Hall v. Greystar Management Services, L.P. et al
MEMORANDUM AND ORDER reopening case; terminating Defendant Richard Kelly from proceedings; setting deadline for Plaintiff to either submit a second amended complaint or status report as set forth. Signed by Judge James K. Bredar on 2/17/2016. (dass, Deputy Clerk)
IN THE UNITED STATES DISTRICT COURT
FOR THE DISTRICT OF MARYLAND
SERVICES, L.P., et al.,
CIVIL NO. JKB-13-3615
MEMORANDUM AND ORDER
L. Hall (“Plaintiff”) brought an action against Greystar Management Services, L.P.
(“GMS”); PSN Landscaping Co., Inc. (“PSN”); and Lieutenant Richard Kelly of the Baltimore
County Sheriff’s Office (“Lieutenant Kelly”) (collectively, “Defendants”). Plaintiff alleged that
Defendants unlawfully deprived her of approximately 15,000 pounds of her personal property
during her December 2011 eviction from the Versailles Apartments in Towson, Maryland.1
Plaintiff charged GMS with retaliation in violation of the Fair Housing Act (“FHA”), 42 U.S.C.
§ 3617 (Count I), and with violation of title 20 of the State Government Article of the Code of
Maryland (Count IV). She accused Lieutenant Kelly of an unlawful seizure in violation of
article 26 of the Maryland Declaration of Rights (Count III). She also charged each Defendant
with conversion of her property under Maryland law (Count II).
In a July 2, 2014, Memorandum and accompanying Order, the Court dismissed each of
Plaintiff’s claims. (ECF Nos. 43 & 44.) The Court first determined that, pursuant to section
Plaintiff alleged that approximately 5000 pounds of her property was transported across state lines to a landfill in
Pennsylvania, where it was subsequently destroyed. The remaining 10,000 pounds of property is apparently
unaccounted for. (ECF No. 1 ¶ 26.)
35-3-103 of the Baltimore County Code, “[p]roperty removed from . . . leased premises in
accordance with a properly issued warrant of restitution shall be considered abandoned.”
Because the lawfulness of the warrant of restitution leading to Plaintiff’s eviction was not at
issue (ECF No. 43 at 4), and in light of the plain meaning of section 35-3-103, the Court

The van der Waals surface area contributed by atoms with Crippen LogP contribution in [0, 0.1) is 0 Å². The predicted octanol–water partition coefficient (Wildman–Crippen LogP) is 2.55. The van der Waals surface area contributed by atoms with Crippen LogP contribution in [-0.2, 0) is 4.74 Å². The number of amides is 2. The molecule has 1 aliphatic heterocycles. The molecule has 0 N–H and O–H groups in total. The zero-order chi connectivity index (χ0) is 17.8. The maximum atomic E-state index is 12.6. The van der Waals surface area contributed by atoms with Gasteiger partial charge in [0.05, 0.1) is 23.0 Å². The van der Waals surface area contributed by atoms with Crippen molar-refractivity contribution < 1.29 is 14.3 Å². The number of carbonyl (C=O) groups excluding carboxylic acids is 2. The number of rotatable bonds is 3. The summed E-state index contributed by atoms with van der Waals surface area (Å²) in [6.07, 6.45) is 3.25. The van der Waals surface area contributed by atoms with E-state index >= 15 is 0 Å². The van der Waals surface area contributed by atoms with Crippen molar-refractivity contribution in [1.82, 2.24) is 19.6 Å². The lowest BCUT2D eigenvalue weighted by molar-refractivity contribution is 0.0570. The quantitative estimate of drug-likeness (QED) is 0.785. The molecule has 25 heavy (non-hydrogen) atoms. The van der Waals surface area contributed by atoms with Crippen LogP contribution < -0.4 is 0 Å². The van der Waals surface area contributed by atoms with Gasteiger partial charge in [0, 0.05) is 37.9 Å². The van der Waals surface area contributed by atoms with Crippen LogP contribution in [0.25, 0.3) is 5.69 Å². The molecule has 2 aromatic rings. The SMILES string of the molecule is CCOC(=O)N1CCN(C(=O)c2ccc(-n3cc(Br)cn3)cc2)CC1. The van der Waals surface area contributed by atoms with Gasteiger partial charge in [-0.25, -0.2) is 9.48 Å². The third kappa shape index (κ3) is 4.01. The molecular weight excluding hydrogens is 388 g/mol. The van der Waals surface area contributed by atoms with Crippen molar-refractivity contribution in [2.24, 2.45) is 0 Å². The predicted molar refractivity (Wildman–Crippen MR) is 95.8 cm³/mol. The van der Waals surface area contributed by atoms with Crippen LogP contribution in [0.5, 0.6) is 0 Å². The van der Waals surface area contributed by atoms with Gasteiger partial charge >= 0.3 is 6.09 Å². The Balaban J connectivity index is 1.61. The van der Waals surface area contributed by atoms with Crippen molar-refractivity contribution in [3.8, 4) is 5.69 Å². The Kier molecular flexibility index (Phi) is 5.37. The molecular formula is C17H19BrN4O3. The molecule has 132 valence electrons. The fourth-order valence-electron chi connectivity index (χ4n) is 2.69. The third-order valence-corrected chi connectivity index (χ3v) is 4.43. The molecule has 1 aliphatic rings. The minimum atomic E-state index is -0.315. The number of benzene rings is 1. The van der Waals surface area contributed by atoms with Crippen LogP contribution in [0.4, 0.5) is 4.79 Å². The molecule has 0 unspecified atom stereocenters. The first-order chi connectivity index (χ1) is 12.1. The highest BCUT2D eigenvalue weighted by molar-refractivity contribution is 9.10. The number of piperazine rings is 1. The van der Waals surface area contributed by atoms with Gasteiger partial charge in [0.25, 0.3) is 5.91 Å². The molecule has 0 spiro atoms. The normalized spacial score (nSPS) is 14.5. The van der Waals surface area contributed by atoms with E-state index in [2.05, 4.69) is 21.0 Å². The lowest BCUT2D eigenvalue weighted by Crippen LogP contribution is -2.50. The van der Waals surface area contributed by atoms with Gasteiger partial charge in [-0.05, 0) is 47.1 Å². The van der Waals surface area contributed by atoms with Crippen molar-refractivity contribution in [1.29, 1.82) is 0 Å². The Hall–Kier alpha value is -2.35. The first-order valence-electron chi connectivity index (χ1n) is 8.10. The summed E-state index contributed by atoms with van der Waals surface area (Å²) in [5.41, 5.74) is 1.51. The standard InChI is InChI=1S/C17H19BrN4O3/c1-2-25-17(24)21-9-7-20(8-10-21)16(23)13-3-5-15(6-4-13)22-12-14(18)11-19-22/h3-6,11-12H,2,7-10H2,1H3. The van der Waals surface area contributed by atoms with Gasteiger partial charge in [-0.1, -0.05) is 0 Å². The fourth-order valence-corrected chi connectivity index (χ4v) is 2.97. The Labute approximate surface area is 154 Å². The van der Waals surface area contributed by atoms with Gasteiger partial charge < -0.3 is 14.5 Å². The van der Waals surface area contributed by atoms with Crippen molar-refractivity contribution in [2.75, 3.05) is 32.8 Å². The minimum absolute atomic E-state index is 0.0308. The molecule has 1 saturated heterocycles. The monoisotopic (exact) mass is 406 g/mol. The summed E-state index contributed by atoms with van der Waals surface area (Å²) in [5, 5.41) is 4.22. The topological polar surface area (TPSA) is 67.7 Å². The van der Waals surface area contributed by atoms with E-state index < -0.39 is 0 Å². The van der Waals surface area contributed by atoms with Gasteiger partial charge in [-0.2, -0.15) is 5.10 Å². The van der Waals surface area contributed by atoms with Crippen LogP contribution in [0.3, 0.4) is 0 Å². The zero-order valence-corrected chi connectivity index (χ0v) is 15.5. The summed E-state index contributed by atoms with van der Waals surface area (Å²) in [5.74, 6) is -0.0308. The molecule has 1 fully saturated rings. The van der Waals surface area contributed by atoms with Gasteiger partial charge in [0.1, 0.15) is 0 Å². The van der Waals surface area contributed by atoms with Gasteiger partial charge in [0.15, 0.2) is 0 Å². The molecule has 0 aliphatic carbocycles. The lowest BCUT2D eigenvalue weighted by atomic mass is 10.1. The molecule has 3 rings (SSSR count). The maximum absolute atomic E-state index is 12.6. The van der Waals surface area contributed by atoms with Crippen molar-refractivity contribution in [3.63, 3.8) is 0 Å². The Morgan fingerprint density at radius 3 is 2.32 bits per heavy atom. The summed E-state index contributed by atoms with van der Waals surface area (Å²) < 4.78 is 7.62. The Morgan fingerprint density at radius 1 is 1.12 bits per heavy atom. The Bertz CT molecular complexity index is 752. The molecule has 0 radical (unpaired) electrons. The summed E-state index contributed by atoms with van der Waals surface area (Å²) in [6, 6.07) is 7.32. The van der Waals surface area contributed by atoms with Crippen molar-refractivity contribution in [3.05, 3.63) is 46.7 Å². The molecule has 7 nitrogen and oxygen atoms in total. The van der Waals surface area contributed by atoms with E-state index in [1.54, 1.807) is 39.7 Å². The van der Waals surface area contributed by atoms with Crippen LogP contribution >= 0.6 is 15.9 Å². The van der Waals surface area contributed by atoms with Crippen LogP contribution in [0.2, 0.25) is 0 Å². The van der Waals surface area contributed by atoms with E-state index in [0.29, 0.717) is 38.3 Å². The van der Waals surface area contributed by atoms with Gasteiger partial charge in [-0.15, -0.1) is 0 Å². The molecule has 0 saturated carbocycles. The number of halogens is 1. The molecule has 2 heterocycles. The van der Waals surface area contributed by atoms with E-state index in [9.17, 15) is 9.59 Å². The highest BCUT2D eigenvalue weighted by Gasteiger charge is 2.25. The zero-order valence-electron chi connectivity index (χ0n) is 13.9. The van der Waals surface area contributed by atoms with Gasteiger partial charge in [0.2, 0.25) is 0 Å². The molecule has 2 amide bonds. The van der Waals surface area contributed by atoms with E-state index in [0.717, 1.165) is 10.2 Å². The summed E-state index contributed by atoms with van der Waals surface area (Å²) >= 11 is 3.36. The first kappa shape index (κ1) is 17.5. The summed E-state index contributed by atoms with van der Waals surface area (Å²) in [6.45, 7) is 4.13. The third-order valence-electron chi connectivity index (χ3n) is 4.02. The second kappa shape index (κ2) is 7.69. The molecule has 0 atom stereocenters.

concluded that Plaintiff forfeited all interest in her personal property “once it crossed the
threshold of her apartment” (id. at 6). Having determined that Plaintiff had no legal interest in
her former property, the Court held that she could not plead a prima facie case for conversion.
(Id. at 11.) Likewise, GMS’s disposal of Plaintiff’s abandoned property could not constitute an
“adverse action” as required to state a claim for retaliation in violation of the FHA. (Id.)2 The
Court also held that Plaintiff failed to state a claim under either the Maryland Declaration of
Rights or the State Government Article.3
On July 30, 2014, Plaintiff filed a Motion to Alter or Amend Judgment and for Leave to
File Amended Complaint (ECF No. 45),4 pursuant to Rules 59(e) and 15(a) of the Federal Rules
of Civil Procedure. In her proposed Amended Complaint, Plaintiff added new details about
certain items that she had removed from her premises prior to her eviction. Specifically,
Plaintiff alleged that employees of PSN (acting on behalf of GMS) had seized a bag containing
To state a claim for retaliation under the FHA, a plaintiff must allege that (1) the plaintiff engaged in protected
activity; (2) the defendant was aware of that protected activity; (3) the defendant took adverse action against the
plaintiff; and (4) a causal connection exists between the protected activity and the adverse action. Jarvis v. Burnt